Dean watches Cas as he ties the grass in a knot and releases his arm. Sam is still chattering away, wondering if old deer go gray like old humans do, and whether or not Cas can go gray when he's already white, and a million other things. It's all a blurry buzz in the background. Dean can feel his eyelids drooping; it feels like he's been awake for days.

"You should get some rest," Cas says, and Dean's already curling onto his side in the crackling leaves. "I will take care of Sam, don't worry."

Dean remembers mumbling something like assent before drifting off to sleep.

It’s always the same. It’s dark and he’s running and all he can hear is his mother’s last scream dying in the distance.

Always the same and yet ever different. This time it’s just him; no Dad shouting for them to run, no Sammy to look out for. Dean is glad; deep into his mind he knows this is not real but the fact that he’s spared the sight of Sammy’s scared face is a blessing on its own.

He runs and runs, crossing the road, jumping to the other side and sidestepping rocks and roots on his way to who knows where. His paws hurt with the force of digging through the earth, muscles burning with effort to speed away, hide himself and make it out of this mess alive.

It’s always the same. It’s been raining all night and he hopes against hope that the sweet smell of rotting leaves will be enough to cover his tracks. He knows the beast is not far behind, running to get to him and snap him in half like his mother.

Mom, he thinks. He wants to stop and curl himself into a corner, disappear and forget it all, but even if Sam’s not here now, he knows Sam is somewhere else and he will need him from now on.

His feet hurt, front paws a mess of blood and dirt as he tries to think about a safe place where he could hide. The Hollow is too far and too empty to get back to, the absence of Mom and Dad something he’s not ready to face yet.

He can’t do anything but run.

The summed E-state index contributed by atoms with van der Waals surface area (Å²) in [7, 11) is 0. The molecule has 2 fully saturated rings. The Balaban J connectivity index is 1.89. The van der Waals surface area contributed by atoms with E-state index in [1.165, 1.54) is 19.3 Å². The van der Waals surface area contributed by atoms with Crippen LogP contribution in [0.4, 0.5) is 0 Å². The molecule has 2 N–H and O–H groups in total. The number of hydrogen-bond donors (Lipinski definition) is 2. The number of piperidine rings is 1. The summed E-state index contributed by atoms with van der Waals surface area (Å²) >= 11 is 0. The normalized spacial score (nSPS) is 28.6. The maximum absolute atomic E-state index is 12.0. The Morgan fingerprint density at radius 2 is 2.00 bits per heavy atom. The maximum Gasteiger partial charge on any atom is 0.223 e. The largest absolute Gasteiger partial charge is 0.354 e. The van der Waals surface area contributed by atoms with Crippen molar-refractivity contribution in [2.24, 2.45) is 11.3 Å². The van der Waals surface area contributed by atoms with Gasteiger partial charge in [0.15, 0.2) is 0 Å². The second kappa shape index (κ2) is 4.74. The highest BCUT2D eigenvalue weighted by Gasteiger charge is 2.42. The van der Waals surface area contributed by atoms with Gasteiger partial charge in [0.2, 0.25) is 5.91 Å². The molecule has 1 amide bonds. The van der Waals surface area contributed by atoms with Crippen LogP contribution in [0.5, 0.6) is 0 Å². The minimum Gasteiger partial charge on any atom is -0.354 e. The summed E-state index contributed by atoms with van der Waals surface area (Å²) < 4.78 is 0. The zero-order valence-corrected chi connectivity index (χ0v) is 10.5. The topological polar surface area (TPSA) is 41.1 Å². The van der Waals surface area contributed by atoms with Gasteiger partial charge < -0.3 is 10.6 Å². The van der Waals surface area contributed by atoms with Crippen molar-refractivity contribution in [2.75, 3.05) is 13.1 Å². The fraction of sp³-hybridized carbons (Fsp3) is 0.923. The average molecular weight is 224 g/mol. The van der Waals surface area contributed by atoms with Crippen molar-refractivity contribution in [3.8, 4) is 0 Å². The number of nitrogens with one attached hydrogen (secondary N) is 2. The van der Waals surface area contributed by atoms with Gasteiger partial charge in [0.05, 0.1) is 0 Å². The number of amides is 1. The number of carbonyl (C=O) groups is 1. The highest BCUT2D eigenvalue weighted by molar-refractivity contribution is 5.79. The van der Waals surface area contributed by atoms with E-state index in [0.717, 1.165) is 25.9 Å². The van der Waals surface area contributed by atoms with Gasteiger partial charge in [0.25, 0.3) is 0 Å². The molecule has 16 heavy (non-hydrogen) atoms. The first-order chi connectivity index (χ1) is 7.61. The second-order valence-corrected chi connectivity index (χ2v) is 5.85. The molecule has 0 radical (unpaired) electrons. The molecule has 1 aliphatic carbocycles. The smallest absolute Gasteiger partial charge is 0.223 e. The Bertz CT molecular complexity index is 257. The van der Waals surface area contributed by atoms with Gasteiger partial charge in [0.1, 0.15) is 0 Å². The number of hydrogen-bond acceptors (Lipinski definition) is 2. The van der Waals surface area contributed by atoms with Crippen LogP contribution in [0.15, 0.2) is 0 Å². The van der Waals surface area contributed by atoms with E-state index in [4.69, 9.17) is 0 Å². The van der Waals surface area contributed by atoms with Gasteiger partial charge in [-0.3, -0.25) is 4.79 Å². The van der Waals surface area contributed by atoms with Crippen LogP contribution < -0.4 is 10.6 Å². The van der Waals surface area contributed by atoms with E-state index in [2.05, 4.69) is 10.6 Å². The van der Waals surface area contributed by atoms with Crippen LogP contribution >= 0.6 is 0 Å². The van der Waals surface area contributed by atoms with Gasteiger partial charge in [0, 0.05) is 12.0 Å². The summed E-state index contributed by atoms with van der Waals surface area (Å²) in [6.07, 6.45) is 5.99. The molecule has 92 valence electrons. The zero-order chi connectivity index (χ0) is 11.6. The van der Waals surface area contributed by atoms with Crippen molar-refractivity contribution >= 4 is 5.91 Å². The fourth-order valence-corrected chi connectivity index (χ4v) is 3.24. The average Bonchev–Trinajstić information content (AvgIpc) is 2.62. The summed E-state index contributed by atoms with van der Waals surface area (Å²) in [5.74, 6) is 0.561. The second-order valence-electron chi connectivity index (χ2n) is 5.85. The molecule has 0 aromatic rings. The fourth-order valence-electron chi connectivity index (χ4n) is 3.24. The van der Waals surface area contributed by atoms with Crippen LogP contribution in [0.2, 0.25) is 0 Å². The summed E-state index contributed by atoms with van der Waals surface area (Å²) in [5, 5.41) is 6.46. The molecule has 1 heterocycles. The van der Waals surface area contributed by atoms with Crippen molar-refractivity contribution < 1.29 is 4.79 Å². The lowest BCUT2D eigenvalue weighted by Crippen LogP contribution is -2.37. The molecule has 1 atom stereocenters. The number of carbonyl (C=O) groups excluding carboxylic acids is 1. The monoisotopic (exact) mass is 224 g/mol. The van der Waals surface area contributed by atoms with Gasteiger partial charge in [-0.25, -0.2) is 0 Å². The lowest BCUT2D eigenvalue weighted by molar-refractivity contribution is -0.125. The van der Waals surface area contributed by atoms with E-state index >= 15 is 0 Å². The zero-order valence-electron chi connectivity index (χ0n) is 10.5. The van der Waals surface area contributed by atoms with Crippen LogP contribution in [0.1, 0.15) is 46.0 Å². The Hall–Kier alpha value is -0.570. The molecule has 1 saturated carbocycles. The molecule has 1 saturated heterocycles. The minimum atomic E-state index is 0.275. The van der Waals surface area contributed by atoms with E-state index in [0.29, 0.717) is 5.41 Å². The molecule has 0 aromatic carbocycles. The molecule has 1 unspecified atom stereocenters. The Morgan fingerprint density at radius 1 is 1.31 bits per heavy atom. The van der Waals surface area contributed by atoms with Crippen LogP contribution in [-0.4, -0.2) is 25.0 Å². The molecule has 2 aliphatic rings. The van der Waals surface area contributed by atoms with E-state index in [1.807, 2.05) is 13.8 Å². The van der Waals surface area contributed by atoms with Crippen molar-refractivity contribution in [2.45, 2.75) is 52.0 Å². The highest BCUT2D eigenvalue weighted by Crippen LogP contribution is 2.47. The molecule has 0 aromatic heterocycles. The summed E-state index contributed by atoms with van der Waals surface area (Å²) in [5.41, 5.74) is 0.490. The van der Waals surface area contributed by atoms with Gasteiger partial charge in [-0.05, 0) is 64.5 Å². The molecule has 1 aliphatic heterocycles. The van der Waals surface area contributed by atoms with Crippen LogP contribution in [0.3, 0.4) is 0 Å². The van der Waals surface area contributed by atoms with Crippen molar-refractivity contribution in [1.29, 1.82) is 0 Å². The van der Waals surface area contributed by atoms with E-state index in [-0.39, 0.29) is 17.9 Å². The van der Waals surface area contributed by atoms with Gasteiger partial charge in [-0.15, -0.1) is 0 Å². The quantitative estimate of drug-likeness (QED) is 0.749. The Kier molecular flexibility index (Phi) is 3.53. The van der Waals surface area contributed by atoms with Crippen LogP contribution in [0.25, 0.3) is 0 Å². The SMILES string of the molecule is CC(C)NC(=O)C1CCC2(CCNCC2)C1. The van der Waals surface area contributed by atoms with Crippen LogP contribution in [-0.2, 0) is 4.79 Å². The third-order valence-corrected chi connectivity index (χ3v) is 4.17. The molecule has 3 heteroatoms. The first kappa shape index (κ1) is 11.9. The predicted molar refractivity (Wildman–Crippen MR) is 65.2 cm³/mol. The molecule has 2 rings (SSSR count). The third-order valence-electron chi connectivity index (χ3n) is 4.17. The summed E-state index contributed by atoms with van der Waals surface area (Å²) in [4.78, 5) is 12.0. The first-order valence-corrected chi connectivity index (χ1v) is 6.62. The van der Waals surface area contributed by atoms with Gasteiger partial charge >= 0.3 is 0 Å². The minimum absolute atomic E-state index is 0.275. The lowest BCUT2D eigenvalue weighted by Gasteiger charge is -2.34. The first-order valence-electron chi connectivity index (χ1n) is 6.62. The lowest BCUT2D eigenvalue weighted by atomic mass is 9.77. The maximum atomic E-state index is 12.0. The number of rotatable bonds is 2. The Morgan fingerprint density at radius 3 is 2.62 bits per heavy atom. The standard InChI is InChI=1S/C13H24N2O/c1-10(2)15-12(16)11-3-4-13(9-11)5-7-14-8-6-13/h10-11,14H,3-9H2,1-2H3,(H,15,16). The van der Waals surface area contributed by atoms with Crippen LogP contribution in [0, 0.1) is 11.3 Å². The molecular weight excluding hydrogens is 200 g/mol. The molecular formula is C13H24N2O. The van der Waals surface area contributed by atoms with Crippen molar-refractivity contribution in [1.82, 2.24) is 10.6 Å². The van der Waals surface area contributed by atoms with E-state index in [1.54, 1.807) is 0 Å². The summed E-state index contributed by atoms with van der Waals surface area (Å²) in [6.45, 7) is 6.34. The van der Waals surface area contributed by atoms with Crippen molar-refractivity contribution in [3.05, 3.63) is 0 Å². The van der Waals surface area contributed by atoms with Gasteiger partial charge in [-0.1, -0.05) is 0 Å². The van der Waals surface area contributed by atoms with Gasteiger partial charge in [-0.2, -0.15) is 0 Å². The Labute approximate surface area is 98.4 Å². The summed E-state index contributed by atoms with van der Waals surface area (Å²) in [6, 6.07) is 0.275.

Yard after yard and he feels his body giving up, the strain so great not even the adrenaline rush can do much anymore. Little by little he slows down, hopelessness gripping him tight as he thinks of Sammy. He hopes he’s fine, he hopes he’s hidden in another dream where they’re all together and nothing bad ever happened.

It starts raining again and his tail comes up to cover what little it can of his head, ears falling flat as he looks around him to take stock of his surroundings.

Lightning cracks the sky open and he sees something on his left glinting in the dark, something he’s never seen before. It looks like a box, a metal cage perhaps, and he’s so tired and scared he doesn’t even think twice about it as he makes a last ditch effort and runs towards it. Anything is better than running through what looks like the beginnings of a storm, not knowing where you’re going and with zero hope of making it out alive.

He runs inside, sitting in a corner as he licks his ruffled fur. He’s drenched and cold, shivering in fear as he finally realizes that he’s trapped. His head falls forwards and he wants to cry, wants his Mama next to him and he doesn’t even care that he’s acting like a baby. He is a baby, young and inexperienced and so, so angry, a thousand screams dying in his throat as he asks himself why would this happen to them.

“Dean,” he hears, and it’s a familiar voice that he can’t quite place. Soft and soothing, whispering from close by.

He sobs and cries harder, because he must be hallucinating. He’s alone and helpless and—

“Dean,” he hears again. The voice is firmer this time, but warm, and he can almost feel a phantom touch to his head.

He tries to speak but he can’t find his voice; it's buried somewhere in his sorrow as he tries to force himself out of this place with the sheer force of his mind.

He curls himself into a tighter ball, and there’s the pressure of a tail that’s not his own wrapping all around him, soft and caring.

He’s not alone, there’s someone else here that he can’t see and he tries to force himself to move, to run away because this — this cannot be good, this cannot be safe; he opens his eyes and he’s ready to finally, finally scream and—

“Hello Dean.”

A beat, then another, and as he forces the thump-thump-thump of his heart down his throat, Dean starts breathing again.


The other squirrel is peering directly into his face, tail wrapped around Dean, holding him the way he sometimes holds Sammy at night. Dean sits up at the thought, suddenly wide awake. It's pitch dark, and the familiar warmth of his little brother is missing from his side. "Sam?"

Cas nods into the shadows on the other side of the Hollow, where Sammy lays sprawled out on his back, his belly round, rising and falling with his snores. "I may have allowed him to eat more than was prudent," Cas confesses.